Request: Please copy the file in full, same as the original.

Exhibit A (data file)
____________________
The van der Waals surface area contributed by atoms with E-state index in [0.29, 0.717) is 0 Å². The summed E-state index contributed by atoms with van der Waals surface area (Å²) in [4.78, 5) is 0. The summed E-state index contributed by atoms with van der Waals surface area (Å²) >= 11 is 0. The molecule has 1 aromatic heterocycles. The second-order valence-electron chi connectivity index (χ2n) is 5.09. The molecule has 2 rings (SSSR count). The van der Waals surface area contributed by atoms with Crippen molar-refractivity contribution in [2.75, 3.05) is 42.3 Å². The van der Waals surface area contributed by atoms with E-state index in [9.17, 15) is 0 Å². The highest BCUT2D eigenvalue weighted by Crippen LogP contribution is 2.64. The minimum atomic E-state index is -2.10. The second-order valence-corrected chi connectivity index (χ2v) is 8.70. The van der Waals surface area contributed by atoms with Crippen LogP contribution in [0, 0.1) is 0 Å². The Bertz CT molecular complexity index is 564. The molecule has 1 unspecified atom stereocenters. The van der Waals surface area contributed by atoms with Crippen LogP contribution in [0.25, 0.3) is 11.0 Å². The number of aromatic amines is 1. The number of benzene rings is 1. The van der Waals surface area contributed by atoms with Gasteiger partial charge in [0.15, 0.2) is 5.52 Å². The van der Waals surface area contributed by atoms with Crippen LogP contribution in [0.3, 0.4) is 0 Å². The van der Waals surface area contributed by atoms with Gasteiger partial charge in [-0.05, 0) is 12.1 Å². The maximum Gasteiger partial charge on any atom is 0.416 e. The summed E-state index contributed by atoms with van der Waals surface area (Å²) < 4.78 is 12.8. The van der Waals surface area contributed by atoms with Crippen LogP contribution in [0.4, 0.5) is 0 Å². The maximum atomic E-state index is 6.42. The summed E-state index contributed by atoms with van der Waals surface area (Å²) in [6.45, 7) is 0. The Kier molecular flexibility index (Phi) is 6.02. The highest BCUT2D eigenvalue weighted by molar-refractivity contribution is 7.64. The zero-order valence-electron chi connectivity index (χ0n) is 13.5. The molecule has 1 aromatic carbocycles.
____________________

The van der Waals surface area contributed by atoms with E-state index in [0.29, 0.717) is 0 Å². The summed E-state index contributed by atoms with van der Waals surface area (Å²) in [4.78, 5) is 0. The summed E-state index contributed by atoms with van der Waals surface area (Å²) >= 11 is 0. The molecule has 1 aromatic heterocycles. The second-order valence-electron chi connectivity index (χ2n) is 5.09. The molecule has 2 rings (SSSR count). The van der Waals surface area contributed by atoms with Crippen molar-refractivity contribution in [2.75, 3.05) is 42.3 Å². The van der Waals surface area contributed by atoms with E-state index in [9.17, 15) is 0 Å². The highest BCUT2D eigenvalue weighted by Crippen LogP contribution is 2.64. The minimum atomic E-state index is -2.10. The second-order valence-corrected chi connectivity index (χ2v) is 8.70. The van der Waals surface area contributed by atoms with Crippen LogP contribution in [0, 0.1) is 0 Å². The Bertz CT molecular complexity index is 564. The molecule has 1 unspecified atom stereocenters. The van der Waals surface area contributed by atoms with Crippen LogP contribution in [0.25, 0.3) is 11.0 Å². The number of aromatic amines is 1. The number of benzene rings is 1. The van der Waals surface area contributed by atoms with Gasteiger partial charge in [0.15, 0.2) is 5.52 Å². The van der Waals surface area contributed by atoms with Crippen LogP contribution in [0.3, 0.4) is 0 Å². The van der Waals surface area contributed by atoms with Gasteiger partial charge in [-0.05, 0) is 12.1 Å². The maximum Gasteiger partial charge on any atom is 0.416 e. The summed E-state index contributed by atoms with van der Waals surface area (Å²) < 4.78 is 12.8. The van der Waals surface area contributed by atoms with Crippen LogP contribution in [0.4, 0.5) is 0 Å². The maximum atomic E-state index is 6.42. The summed E-state index contributed by atoms with van der Waals surface area (Å²) in [6.45, 7) is 0. The Kier molecular flexibility index (Phi) is 6.02. The highest BCUT2D eigenvalue weighted by molar-refractivity contribution is 7.64. The zero-order valence-electron chi connectivity index (χ0n) is 13.5. The molecule has 1 aromatic carbocycles.